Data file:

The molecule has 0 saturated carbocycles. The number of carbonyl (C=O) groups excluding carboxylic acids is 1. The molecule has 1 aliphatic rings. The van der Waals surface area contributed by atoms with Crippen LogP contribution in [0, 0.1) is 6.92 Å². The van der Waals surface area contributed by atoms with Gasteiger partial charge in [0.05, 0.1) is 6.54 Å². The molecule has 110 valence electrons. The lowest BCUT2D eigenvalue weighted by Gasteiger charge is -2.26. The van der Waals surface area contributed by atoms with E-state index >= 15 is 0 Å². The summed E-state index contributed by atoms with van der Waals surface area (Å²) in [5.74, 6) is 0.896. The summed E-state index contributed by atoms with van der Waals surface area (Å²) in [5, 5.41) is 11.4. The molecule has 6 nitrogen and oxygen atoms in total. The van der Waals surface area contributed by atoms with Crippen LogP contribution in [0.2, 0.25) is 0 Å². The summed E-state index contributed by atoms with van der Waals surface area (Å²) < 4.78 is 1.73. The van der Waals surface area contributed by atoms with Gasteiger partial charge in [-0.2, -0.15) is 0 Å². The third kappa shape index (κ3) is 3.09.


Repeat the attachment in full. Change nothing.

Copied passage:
The molecule has 0 saturated carbocycles. The number of carbonyl (C=O) groups excluding carboxylic acids is 1. The molecule has 1 aliphatic rings. The van der Waals surface area contributed by atoms with Crippen LogP contribution in [0, 0.1) is 6.92 Å². The van der Waals surface area contributed by atoms with Gasteiger partial charge in [0.05, 0.1) is 6.54 Å². The molecule has 110 valence electrons. The lowest BCUT2D eigenvalue weighted by Gasteiger charge is -2.26. The van der Waals surface area contributed by atoms with E-state index >= 15 is 0 Å². The summed E-state index contributed by atoms with van der Waals surface area (Å²) in [5.74, 6) is 0.896. The summed E-state index contributed by atoms with van der Waals surface area (Å²) in [5, 5.41) is 11.4. The molecule has 6 nitrogen and oxygen atoms in total. The van der Waals surface area contributed by atoms with Crippen LogP contribution in [0.2, 0.25) is 0 Å². The summed E-state index contributed by atoms with van der Waals surface area (Å²) < 4.78 is 1.73. The van der Waals surface area contributed by atoms with Gasteiger partial charge in [-0.2, -0.15) is 0 Å². The third kappa shape index (κ3) is 3.09.